Mallick publishes bombastic post-election fear tantrum... in Britain
Canadians familiar with Heather Mallick have long been aware of one central fact: namely, that Mallick isn't any good with them.
Writing an op/ed in Britain's Guardian newspaper, Mallick peddles her fair share of whoppers -- such as suggesting that the Conservative Party can afford to cut the per-vote subsidy because it collects so many donations from corporations. Not only do the Conservatives not accept donations from corporations (this would be illegal under campaign finance law), it's the Liberal Party that has historically collected the most such donations.
So, once again: facts. She's not good with them.
But facts aren't the only thing that Mallick doesn't get. She really doesn't "get" this whole "Canada" thing, either.
Her evidence? She's not good with evidence, either.
The closest she comes to actually offering any is noting that Harper "once sneeringly referred to Canada as a typical northern European 'welfare state'."
Which is at least partially true. Harper did say that. The difference is that he wasn't sneering; he wasn't speaking these words out of contempt, but rather out of concern.
In the full speech -- trotted out every time there's an election by panicked leftists hoping to alarm Canadians -- Harper expresses his concern over Canada being a country that over-spends on social spending while suffering from slow economic growth.
"Canada is a Northern European welfare state in the worst sense of the term, and very proud of it," Harper remarked. "Canadians make no connection between the fact that they are a Northern European welfare state and the fact that we have very low economic growth, a standard of living substantially lower than yours, a massive brain drain of young professionals to your country, and double the unemployment rate of the United States."
This isn't some dark secret in Stephen Harper's past. It's not some skeleton in his closet. These remarks are public knowledge, and have been for a long time.
Yet these comments just haven't had the effect on Canadians that Mallick and her far-left friends would like them to. Publicizing them has been intended to drive Canadian voters -- in the mind of Mallick truly good socialists at heart -- into the arms of the Liberal Party and NDP in droves.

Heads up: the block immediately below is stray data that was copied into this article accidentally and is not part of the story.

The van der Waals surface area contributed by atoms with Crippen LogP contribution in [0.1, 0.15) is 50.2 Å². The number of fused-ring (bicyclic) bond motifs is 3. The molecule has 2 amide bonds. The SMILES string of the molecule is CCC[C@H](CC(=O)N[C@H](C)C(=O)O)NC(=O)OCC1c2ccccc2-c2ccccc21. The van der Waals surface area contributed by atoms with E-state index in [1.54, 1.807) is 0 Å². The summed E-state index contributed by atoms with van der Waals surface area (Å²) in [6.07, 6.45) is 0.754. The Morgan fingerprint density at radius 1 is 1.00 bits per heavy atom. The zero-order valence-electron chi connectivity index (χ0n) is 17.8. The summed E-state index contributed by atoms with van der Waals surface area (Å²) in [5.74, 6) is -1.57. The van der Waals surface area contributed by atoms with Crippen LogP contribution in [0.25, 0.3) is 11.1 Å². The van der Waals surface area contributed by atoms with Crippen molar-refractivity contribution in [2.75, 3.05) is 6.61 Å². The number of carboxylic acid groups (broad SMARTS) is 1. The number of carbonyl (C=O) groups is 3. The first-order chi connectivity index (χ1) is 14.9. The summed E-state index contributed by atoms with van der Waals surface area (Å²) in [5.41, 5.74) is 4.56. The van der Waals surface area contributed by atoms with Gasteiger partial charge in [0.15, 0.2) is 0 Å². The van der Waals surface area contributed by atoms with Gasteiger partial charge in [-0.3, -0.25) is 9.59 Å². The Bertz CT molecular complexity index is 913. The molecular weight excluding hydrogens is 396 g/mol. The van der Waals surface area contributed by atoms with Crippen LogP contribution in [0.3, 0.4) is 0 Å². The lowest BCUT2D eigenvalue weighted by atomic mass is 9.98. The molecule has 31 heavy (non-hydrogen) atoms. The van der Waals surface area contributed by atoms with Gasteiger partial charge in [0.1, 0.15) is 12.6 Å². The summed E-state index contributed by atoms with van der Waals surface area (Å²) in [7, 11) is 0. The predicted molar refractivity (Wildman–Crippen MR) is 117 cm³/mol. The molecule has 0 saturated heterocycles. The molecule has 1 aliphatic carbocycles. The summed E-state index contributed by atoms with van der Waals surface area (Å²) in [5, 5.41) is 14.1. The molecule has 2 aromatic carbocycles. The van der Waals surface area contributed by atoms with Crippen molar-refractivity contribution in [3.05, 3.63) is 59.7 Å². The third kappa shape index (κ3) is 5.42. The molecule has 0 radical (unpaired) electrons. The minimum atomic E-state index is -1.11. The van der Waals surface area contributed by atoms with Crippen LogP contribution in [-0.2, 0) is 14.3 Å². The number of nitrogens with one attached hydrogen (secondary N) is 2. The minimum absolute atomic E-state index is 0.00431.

It hasn't worked out that way.
The comments were first given prominent treatment in 2004, after Harper had ascended to the leadership of the Conservative Party. The Liberal Party, reeling from corruption charges, was reduced to a minority government.
They tried again in 2006. This time, Stephen Harper became the Prime Minister of Canada, winning a minority government.
They tried again in 2008. Harper remained the Prime Minister, this time with a stronger minority.
They tried again in 2011. This time, Harper won a majority government.
Every time the left has trotted out these comments, Harper has garnered a little more support from the Canadian electorate. If anything, they seem to be driving more Canadians to Harper than away from him.
If Canadians are really such good socialists at heart, as Mallick seems to believe, how could this be the case? Simople. Canadians aren't really the socialists Heather Mallick has grown accustomed to.
As it turns out, Harper's "de-Canadianized" Canada is more like Canada than the one Mallick claims Harper is destroying. History holds this idea up to be true.
No one has made the case for this more spendidly than Brian Lee Crowley. In The Canadian Century, Crowley makes the case that the enduring vision for Canada has been the vision of Sir Wilfrid Laurier, one in which taxes are kept low, Canada benefits from free trade with its neighbours, and Canadians accept responsibility for their own destinies.
No one should expect Heather Mallick to understand these kinds of complex factual arguments. She still has yet to realize that Prime Minister Stephen Harper wasn't born in Calgary.